( 5 √3 ) × √3
= 5 × √3 × √3 = 15
Here 15 clearly is a rational number. Because of this, we say that the multiplication of two irrational numbers may or may not be an irrational number.

Division of the Irrational Numbers

Irrational Number / Irrational Number = May or may not be an Irrational Number

√2 = 1.414… , √3 = 1.732… , √5 = 2.236…
\( \frac{√2}{√3} \) = \( \frac{ 1.732…}{1.414…} \) = 1.2234…

We see the pattern which we get from dividing these numbers is non-repeating and non terminating. So this makes the entire number an irrational number. But,

\( \frac{5√5}{√5} \) = 5

Here 5 is a rational number. Because of this, we say that when we divide two irrational numbers we may or may not get an irrational number.

Solved Examples for You

Question 1: (16− (14√2 )

  1. 2√2
  2. 2
  3. 30√2
  4. 16 – 14√2

Answer: The correct option is “D”. (16− (14√2 ) is a rational number and 14√2 is an irrational number. We cannot add rational and irrational numbers directly. So we cannot solve the given numbers directly. Therefore, 16 – 14√2 is the answer.

Question 2:  From the pairs of the number given below, whose product is a Rational and Irrational Numbers?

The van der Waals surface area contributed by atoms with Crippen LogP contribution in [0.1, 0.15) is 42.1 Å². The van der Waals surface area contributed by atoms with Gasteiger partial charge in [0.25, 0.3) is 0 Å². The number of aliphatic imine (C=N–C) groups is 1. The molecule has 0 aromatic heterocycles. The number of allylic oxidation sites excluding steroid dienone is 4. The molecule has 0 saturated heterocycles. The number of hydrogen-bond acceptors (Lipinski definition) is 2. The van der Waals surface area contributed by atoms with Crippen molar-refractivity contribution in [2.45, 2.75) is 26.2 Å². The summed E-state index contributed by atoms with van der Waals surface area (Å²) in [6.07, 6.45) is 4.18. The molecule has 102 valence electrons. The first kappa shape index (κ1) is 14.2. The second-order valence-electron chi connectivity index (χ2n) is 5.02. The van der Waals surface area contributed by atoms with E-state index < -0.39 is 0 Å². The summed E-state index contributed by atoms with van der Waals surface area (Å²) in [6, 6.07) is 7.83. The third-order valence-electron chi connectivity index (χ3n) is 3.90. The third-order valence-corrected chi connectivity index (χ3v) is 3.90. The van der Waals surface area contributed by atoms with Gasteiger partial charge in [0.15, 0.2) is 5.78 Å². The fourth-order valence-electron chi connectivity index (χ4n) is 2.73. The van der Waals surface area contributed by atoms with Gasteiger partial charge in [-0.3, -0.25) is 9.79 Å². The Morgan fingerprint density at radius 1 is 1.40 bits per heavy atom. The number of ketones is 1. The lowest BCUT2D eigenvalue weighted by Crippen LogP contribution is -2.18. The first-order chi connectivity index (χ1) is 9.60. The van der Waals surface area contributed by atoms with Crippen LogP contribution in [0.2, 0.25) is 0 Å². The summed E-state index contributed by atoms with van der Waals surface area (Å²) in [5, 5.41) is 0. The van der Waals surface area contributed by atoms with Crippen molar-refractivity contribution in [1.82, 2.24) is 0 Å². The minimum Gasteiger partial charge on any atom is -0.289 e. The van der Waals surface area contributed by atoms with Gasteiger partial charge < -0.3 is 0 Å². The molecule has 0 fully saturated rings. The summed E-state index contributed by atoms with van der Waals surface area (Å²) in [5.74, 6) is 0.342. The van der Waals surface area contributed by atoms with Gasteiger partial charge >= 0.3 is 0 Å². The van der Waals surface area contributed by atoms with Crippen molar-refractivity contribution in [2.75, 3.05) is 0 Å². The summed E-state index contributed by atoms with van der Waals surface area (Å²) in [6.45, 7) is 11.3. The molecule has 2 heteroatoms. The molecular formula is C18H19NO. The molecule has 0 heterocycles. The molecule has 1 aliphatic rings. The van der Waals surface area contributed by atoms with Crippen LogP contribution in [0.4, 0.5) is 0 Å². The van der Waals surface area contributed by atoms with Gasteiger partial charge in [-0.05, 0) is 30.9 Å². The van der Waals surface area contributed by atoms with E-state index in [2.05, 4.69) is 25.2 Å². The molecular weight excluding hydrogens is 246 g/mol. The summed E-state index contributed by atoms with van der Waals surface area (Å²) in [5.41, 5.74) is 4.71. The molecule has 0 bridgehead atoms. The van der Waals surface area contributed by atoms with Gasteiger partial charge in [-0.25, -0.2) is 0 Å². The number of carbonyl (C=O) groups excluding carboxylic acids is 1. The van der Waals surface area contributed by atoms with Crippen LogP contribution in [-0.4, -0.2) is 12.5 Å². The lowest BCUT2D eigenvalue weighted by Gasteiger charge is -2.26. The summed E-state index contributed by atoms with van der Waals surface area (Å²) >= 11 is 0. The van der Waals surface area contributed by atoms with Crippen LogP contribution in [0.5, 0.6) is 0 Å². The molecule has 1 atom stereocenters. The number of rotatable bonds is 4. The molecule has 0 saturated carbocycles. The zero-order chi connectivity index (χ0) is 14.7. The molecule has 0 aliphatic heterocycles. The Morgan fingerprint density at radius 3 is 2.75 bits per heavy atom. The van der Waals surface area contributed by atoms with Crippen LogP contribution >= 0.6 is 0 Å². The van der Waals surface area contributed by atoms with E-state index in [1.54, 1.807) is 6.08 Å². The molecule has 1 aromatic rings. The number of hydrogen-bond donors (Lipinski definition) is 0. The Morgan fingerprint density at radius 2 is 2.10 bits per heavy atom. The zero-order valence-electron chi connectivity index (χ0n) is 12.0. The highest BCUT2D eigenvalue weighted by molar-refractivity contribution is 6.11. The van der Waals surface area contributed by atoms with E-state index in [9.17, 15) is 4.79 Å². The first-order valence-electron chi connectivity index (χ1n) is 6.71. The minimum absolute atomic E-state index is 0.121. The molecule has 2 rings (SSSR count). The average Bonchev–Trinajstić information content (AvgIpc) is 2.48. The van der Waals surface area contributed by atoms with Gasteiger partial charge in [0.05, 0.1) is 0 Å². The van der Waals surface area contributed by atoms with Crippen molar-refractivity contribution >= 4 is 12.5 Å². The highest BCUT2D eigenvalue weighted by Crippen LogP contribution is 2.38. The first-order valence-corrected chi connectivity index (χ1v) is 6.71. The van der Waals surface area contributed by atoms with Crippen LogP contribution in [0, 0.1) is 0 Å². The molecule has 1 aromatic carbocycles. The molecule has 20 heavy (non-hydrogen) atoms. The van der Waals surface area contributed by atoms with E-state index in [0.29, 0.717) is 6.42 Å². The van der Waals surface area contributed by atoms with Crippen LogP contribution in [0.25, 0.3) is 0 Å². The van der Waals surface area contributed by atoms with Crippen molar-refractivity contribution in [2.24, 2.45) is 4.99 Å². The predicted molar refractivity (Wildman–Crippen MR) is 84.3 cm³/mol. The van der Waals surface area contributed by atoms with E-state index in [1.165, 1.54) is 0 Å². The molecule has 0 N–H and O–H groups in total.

1. √12, √3
  2. √4, √3
  3. √10, √3
  4. √2, √3

Answer : Products of the numbers are as follows

√12 × √3 = 6 ⇒ natural number
√4 × √3 = √12 ⇒irrational number
√10 × √3 = √30 ⇒irrational number
√2 × √3 = √6 ⇒irrational number

Question 3: What is the difference between rational and irrational numbers?

Answer: The difference between rational and irrational numbers is that an irrational number refers to a number that can’t be articulated in a ratio of two integers. On the other hand, in rational numbers, both numerator and denominator are whole numbers, where the denominator does not equal to zero. Whereas, you can’t write an irrational number in a fraction.

Question 4: Are numbers irrational?

Answer: Irrational numbers refer to real numbers that, when articulated as a decimal, go on forever after the decimal and also do not ever repeat. In other words, they are numbers which we cannot express as the ratio of two whole numbers. When we express it as a decimal, irrational numbers go on forever after the decimal point and do not repeat ever.

Question 5: Who invented irrational numbers?

Answer: Hippasus is one who invented these numbers. He is occasionally attributed with the invention of the irrational numbers, after which he was drowned at sea. Pythagoreans stated that all numbers can be articulated as the ratio of integers, thus the invention of irrational numbers did shock them.

Question 6: Is 34 a rational number?

Answer: The number 34 is a rational number if we can be express 34 as a ratio, as in rational. A quotient is an outcome we will get when we will divide one number by the other number. Thus, you see that for 34 to be a rational number, the quotient of the two integers must be equal to 34. Therefore, yes, 34 is a rational number.

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Amulya

Satisfied with the answer

Olak Jamoh
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Olak Jamoh

Very clear. ..thanks